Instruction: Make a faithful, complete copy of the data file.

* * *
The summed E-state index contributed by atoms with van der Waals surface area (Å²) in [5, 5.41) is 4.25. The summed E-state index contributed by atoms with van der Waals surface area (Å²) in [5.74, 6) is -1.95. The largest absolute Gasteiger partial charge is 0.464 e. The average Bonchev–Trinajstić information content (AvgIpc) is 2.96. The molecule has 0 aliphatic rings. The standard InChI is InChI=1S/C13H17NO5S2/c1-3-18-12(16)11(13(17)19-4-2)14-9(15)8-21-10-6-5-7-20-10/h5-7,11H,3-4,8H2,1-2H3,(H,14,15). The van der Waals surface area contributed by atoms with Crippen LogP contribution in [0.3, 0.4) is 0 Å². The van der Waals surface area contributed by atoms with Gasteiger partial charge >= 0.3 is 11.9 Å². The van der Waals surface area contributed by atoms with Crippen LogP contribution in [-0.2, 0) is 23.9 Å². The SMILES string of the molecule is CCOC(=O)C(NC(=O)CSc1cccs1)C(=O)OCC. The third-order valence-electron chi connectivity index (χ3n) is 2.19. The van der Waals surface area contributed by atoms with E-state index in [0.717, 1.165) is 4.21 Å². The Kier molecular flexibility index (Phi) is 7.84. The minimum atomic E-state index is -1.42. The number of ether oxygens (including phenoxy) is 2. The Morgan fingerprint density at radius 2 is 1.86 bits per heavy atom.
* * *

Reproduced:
The summed E-state index contributed by atoms with van der Waals surface area (Å²) in [5, 5.41) is 4.25. The summed E-state index contributed by atoms with van der Waals surface area (Å²) in [5.74, 6) is -1.95. The largest absolute Gasteiger partial charge is 0.464 e. The average Bonchev–Trinajstić information content (AvgIpc) is 2.96. The molecule has 0 aliphatic rings. The standard InChI is InChI=1S/C13H17NO5S2/c1-3-18-12(16)11(13(17)19-4-2)14-9(15)8-21-10-6-5-7-20-10/h5-7,11H,3-4,8H2,1-2H3,(H,14,15). The van der Waals surface area contributed by atoms with Crippen LogP contribution in [0.3, 0.4) is 0 Å². The van der Waals surface area contributed by atoms with Gasteiger partial charge >= 0.3 is 11.9 Å². The van der Waals surface area contributed by atoms with Crippen LogP contribution in [-0.2, 0) is 23.9 Å². The SMILES string of the molecule is CCOC(=O)C(NC(=O)CSc1cccs1)C(=O)OCC. The third-order valence-electron chi connectivity index (χ3n) is 2.19. The van der Waals surface area contributed by atoms with E-state index in [0.717, 1.165) is 4.21 Å². The Kier molecular flexibility index (Phi) is 7.84. The minimum atomic E-state index is -1.42. The number of ether oxygens (including phenoxy) is 2. The Morgan fingerprint density at radius 2 is 1.86 bits per heavy atom.